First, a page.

By Jeff King
Throughout the years, my approach and philosophy towards training young athletes has changed. Many factors have attributed to this: books I have read, conferences I have attended, and respected coaches I have talked to. Each has played a vital role in developing my current approach with any young athlete I have the opportunity to train. One major aspect that has changed in my training philosophy since I became a strength coach nine years ago is whether to emulate sports-specific movements during my training sessions with my young athletes.
Let me take you back nine years ago. I had just graduated from UC Davis and passed my CSCS exam. I was a young and hungry trainer ready to attack the sports and help any young athlete I trained become the best player they could be. My thought process was simple: If I had a basketball player, I would do drills/exercises to simulate a basketball game. This would be the same for football or any other sport I was exposed to. It made sense to me that, in order to improve them as players and see positive results, these sports-specific drills needed to be implemented.
My philosophy remained like this for about 2 years. However, through readings and conferences from some of the most respected trainers in the business (Eric Cressey, Dan John, and Gray Cook, among others), a paradigm shifted occurred in my brain, and I started to question what I was doing. I began to realize my top priority as a strength coach was not to make my athletes better players but to make them better athletes. It’s a small difference in wording but a major difference in terms of approach, and this change has allowed me in my view to become a better strength coach for my athletes.
I use the case of a baseball player as a prime example how my approach to training has shifted. In the past, whenever I worked with a baseball player, my goal was always to make them bigger, faster, and stronger. Additionally, I would consider what type of movements baseball players execute and how I could improve on them. In this example, baseball requires tons of rotational movement such as pitching and swinging. Therefore, I would incorporate tons of rotational movements with baseball players to simulate their swinging and pitching motion. I would use bands, cables, and whatever modalities I had at my disposal to help with their rotational movement. The thought was the more rotational work they did, the better they would be at pitching and batting, and, ultimately, the better they would be at baseball.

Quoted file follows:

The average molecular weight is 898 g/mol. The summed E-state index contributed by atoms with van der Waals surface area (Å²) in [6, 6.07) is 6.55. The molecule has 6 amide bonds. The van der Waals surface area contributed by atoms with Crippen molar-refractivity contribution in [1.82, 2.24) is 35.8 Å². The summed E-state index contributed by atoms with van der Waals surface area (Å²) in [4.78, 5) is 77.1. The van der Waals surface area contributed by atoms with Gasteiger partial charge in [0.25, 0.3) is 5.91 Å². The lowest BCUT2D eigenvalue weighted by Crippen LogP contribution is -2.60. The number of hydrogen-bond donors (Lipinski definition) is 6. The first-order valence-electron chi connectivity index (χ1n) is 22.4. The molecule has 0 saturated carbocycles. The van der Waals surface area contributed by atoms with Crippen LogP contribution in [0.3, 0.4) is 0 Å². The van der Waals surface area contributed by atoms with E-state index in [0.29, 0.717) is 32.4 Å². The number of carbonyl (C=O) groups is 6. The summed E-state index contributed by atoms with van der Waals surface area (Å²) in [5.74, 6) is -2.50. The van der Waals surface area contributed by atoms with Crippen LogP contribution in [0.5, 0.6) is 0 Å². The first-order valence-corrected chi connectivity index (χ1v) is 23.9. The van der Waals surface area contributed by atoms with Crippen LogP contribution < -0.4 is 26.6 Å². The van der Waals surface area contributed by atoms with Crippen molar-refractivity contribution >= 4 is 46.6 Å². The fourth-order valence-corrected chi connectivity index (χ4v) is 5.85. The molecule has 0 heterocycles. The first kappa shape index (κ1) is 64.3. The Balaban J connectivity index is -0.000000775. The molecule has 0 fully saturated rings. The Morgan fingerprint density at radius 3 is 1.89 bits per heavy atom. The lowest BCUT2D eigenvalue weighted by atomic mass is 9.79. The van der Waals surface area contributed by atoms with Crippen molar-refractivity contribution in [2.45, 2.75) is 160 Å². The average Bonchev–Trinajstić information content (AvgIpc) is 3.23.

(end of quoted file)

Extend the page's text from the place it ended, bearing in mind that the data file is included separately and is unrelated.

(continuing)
As I gathered more experience, I began to question if my approach to training a young baseball player was flawed. I realized different kinematics are involved in swinging a baseball bat compared to swinging a cable or throwing a medicine ball. Second, any youth player involved in a sport where a repetitive movement occurred, such as swinging of a golf club or bat, would be better off not doing more of that same movement in a training environment. By having them train their repetitive movements, all you are doing is exacerbating their imbalance or any type of movement dysfunction. In some way, you can equate it to training a client who has an all-day desk job and having them complete the workout in a seated position. Most people would agree this would not be a smart approach to training. Lastly, any type of mechanical movement in sports has a technical component to it, which can be anywhere from very simple to very complex. For example, there are many elements to an efficient and correct golf swing. I am totally out of my element if I were not only trying to replicate the swing during a training session but if I were providing feedback on the swing as well. This is better suited for a swing coach whose main job is to dissect and analyze that specific movement.
I found I am more valuable to my young athletes by focusing on improving their athleticism. Improving their work capacity, strength, speed, and mobility will allow them to have the capability to execute a swing, shoot a basketball, or throw a football with great efficiency and effectiveness. In essence, this is General Physical Preparedness (GPP) training and should be the foundation with any athlete. There are times, however, when Specific Physical Preparedness (SPP) is necessary for an athlete to develop. As an athlete moves up the athletic food chain and get closer to the professional or Olympic level, one should incorporate sport-specific movements in their training regimen, for this type of stimulus is required to make the small improvements needed to go from a great player to a world-class player.
There are different ways to achieve success when it comes to training. However, the base of your training philosophy should center on movement efficiency and work capacity. Development of a successful young athlete requires the help of many people such as strength coaches, sport-specific coaches, parents, and teachers. If each entity fulfills his or her role, then proper athletic development will be seen in most athletes.
Jeff King has a Master of Arts degree in Kinesiology from San Diego State and is currently the Director of Athletics at Fitness Quest 10 and co-author of the e-book Pigskin Prep: The Definitive Youth Training Program. Jeff is a youth development specialist who has over 7 years and 1000 hours of experience working with youth athletes of all ages and skill levels